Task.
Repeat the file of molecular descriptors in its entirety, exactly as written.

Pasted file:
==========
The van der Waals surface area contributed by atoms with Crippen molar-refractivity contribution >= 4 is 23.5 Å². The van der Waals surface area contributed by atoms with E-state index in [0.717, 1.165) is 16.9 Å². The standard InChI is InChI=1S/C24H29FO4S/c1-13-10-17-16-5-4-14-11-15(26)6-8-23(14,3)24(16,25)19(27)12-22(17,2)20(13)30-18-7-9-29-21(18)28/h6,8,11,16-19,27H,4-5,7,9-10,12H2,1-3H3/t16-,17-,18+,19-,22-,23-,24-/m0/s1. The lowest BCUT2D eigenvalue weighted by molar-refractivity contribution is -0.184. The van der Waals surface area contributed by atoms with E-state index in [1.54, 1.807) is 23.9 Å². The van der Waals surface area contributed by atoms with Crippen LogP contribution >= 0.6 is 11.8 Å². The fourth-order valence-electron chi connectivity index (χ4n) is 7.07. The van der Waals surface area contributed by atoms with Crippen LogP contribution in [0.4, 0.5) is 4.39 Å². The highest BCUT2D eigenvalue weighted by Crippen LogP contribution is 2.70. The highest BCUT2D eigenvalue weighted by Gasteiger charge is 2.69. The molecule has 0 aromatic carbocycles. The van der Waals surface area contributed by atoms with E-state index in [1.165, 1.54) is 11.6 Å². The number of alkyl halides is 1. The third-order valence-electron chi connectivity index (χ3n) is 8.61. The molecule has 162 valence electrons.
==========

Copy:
The van der Waals surface area contributed by atoms with Crippen molar-refractivity contribution >= 4 is 23.5 Å². The van der Waals surface area contributed by atoms with E-state index in [0.717, 1.165) is 16.9 Å². The standard InChI is InChI=1S/C24H29FO4S/c1-13-10-17-16-5-4-14-11-15(26)6-8-23(14,3)24(16,25)19(27)12-22(17,2)20(13)30-18-7-9-29-21(18)28/h6,8,11,16-19,27H,4-5,7,9-10,12H2,1-3H3/t16-,17-,18+,19-,22-,23-,24-/m0/s1. The lowest BCUT2D eigenvalue weighted by molar-refractivity contribution is -0.184. The van der Waals surface area contributed by atoms with E-state index in [1.54, 1.807) is 23.9 Å². The van der Waals surface area contributed by atoms with Crippen LogP contribution >= 0.6 is 11.8 Å². The fourth-order valence-electron chi connectivity index (χ4n) is 7.07. The van der Waals surface area contributed by atoms with Crippen LogP contribution in [0.4, 0.5) is 4.39 Å². The highest BCUT2D eigenvalue weighted by Crippen LogP contribution is 2.70. The highest BCUT2D eigenvalue weighted by Gasteiger charge is 2.69. The molecule has 0 aromatic carbocycles. The van der Waals surface area contributed by atoms with E-state index in [1.165, 1.54) is 11.6 Å². The number of alkyl halides is 1. The third-order valence-electron chi connectivity index (χ3n) is 8.61. The molecule has 162 valence electrons.